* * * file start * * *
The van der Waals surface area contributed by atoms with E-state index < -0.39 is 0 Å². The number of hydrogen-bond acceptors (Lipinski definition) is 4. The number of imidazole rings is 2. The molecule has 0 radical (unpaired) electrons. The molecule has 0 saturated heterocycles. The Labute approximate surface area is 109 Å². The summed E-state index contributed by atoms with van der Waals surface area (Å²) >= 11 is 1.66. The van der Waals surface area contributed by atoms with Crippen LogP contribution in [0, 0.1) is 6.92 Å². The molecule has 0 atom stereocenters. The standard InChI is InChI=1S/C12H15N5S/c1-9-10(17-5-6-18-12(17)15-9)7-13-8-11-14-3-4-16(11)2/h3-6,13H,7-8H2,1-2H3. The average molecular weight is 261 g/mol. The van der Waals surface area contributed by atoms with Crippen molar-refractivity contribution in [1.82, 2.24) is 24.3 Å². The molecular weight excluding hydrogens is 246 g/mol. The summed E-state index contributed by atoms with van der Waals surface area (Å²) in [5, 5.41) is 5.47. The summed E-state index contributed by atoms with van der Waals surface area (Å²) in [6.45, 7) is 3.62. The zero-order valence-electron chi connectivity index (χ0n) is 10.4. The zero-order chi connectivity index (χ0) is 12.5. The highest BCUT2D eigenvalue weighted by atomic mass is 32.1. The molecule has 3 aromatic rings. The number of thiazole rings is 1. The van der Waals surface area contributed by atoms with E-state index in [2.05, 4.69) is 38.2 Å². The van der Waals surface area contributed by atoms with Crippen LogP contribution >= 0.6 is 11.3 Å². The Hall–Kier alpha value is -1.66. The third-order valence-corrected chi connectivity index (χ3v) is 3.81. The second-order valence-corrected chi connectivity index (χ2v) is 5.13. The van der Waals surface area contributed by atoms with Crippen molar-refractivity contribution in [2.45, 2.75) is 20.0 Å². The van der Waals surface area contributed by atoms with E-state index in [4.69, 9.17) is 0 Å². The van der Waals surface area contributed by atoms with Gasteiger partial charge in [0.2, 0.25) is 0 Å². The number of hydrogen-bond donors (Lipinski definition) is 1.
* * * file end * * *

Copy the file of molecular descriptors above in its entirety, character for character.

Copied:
The van der Waals surface area contributed by atoms with E-state index < -0.39 is 0 Å². The number of hydrogen-bond acceptors (Lipinski definition) is 4. The number of imidazole rings is 2. The molecule has 0 radical (unpaired) electrons. The molecule has 0 saturated heterocycles. The Labute approximate surface area is 109 Å². The summed E-state index contributed by atoms with van der Waals surface area (Å²) >= 11 is 1.66. The van der Waals surface area contributed by atoms with Crippen LogP contribution in [0, 0.1) is 6.92 Å². The molecule has 0 atom stereocenters. The standard InChI is InChI=1S/C12H15N5S/c1-9-10(17-5-6-18-12(17)15-9)7-13-8-11-14-3-4-16(11)2/h3-6,13H,7-8H2,1-2H3. The average molecular weight is 261 g/mol. The van der Waals surface area contributed by atoms with Crippen molar-refractivity contribution in [1.82, 2.24) is 24.3 Å². The molecular weight excluding hydrogens is 246 g/mol. The summed E-state index contributed by atoms with van der Waals surface area (Å²) in [5, 5.41) is 5.47. The summed E-state index contributed by atoms with van der Waals surface area (Å²) in [6.45, 7) is 3.62. The zero-order valence-electron chi connectivity index (χ0n) is 10.4. The zero-order chi connectivity index (χ0) is 12.5. The highest BCUT2D eigenvalue weighted by atomic mass is 32.1. The molecule has 3 aromatic rings. The number of thiazole rings is 1. The van der Waals surface area contributed by atoms with E-state index in [2.05, 4.69) is 38.2 Å². The van der Waals surface area contributed by atoms with Crippen LogP contribution >= 0.6 is 11.3 Å². The Hall–Kier alpha value is -1.66. The third-order valence-corrected chi connectivity index (χ3v) is 3.81. The second-order valence-corrected chi connectivity index (χ2v) is 5.13. The van der Waals surface area contributed by atoms with Crippen molar-refractivity contribution in [2.45, 2.75) is 20.0 Å². The van der Waals surface area contributed by atoms with E-state index in [4.69, 9.17) is 0 Å². The van der Waals surface area contributed by atoms with Gasteiger partial charge in [0.2, 0.25) is 0 Å². The number of hydrogen-bond donors (Lipinski definition) is 1.